The Sculpting Of Then And Now

I think there’s a lot of interesting history and specific culture that creates the root of why people sculpt in the modern world.  But for millennia, we’ve often focused on purely the theological aspects and inspirations, which by and large, are still a major factor, if not an obvious aesthetic or physical feature.  The symmetrical aesthetic features of sculpting are nothing unfamiliar to the modern artist, whether you’re a photographer looking for the perfect model or a painter or cartoonist trying to get your eyes and hands to be that perfect proportion, symmetry is always a huge factor.  While we might not see a religious icon’s face in a modern sculptor’s work, we may certainly see certain cues from the old school artists who had a certain way of making the curve of a cheek look good enough to be considered worth of belonging to a deity.


I think the name mahakala is very fitting for a statue like this to be in such good condition after hundreds of years don’t you?  (The credit for the photo for this beautiful sculpture goes to bobistraveling via

Isn’t this an imposing looking sculpture of an ancient mahakala (meaning beyond time and/or death in the literal translation).  It is considered to be a physical depiction of an ethereal deity in Tibetan, Chinese and Japanese Buddhism, and is often depicted as having two, or four, or even six arms.  That’s certainly nothing new to those who enjoy studying different religions, take the deity Asura for instance, which is the name for another multi-armed deity in Buddhism and for other demigods in Hinduism (If you’ve ever seen the video game Asura’s Wrath then you can see that even a religion with thousands of years of history has an influence on pop culture today, even if it comes in the form of an over the top action video game that takes most of its thematic inspiration from Japanese anime).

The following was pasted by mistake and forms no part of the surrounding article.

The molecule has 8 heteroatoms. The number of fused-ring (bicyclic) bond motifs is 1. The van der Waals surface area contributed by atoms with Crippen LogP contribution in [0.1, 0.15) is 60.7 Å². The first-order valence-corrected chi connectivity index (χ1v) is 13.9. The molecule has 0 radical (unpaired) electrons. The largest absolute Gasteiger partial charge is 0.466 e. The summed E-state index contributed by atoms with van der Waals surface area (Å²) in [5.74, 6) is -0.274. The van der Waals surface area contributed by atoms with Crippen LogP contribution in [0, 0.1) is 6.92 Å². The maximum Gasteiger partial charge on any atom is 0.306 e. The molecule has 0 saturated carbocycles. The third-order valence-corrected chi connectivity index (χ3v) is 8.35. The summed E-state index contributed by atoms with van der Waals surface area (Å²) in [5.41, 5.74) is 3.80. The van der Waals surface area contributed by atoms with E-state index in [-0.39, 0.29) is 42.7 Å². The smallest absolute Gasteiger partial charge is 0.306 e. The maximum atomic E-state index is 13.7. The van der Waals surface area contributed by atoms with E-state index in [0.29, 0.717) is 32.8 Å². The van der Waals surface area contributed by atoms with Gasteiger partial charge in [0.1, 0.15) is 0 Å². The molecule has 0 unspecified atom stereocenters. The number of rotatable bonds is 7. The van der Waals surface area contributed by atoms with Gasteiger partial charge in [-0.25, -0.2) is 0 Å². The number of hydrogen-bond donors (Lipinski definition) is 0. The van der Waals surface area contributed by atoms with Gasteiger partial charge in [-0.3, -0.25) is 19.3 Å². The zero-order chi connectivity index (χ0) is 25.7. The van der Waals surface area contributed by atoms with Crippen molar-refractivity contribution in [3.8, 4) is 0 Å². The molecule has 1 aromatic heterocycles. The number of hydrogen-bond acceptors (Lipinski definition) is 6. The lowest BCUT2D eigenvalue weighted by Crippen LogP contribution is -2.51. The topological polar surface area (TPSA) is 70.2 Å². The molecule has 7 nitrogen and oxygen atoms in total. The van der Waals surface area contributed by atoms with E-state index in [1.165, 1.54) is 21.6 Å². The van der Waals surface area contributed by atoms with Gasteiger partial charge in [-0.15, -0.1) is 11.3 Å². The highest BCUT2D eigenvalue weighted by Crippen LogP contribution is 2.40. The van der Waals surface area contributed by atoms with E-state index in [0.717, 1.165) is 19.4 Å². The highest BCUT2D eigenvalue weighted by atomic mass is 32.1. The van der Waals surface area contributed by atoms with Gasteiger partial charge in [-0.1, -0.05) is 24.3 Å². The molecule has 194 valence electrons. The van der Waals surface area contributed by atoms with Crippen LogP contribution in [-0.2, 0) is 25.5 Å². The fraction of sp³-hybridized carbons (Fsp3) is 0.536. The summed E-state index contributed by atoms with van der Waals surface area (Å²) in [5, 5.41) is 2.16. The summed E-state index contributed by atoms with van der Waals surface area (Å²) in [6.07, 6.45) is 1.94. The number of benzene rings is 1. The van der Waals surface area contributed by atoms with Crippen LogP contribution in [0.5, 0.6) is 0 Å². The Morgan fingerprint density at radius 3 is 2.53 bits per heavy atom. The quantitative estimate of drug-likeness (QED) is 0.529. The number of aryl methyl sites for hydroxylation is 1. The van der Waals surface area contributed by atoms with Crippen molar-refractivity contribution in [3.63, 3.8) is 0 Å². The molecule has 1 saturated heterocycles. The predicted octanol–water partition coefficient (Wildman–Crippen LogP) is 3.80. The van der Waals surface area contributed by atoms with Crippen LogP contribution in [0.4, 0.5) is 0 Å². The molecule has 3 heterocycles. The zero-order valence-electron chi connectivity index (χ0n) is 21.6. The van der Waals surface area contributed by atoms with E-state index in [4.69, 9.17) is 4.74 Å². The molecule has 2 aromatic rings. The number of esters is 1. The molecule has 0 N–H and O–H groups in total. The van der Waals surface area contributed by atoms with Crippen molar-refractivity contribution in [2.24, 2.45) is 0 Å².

Cartoon Mummy

Now I’m not an expert on carbon dating or well versed in the areas of sculpting in history enough to argue how valuable something is based on its age, but this ancient Egyptian sculpture of a mummy is probably worth more than any amount of money I could ever make in my lifetime!  Credit for this inspiring picture belongs to David Boeke of

With an appreciation for these beautiful sculptures from ages past it’s a great feeling to see how far people have come in the art form.  Well, of course we’ve advanced in more than just our ability to sculpt or build but you get what I mean right?


This very modern piece of colorful metal sculpting actually adorns a college campus somewhere, and that’s not half-bad if you ask me, since most modern art looks like nothing but this one has a certain futuristic sci-fi appeal to me.  At any rate, credit for this guy belongs to Jack Pearce.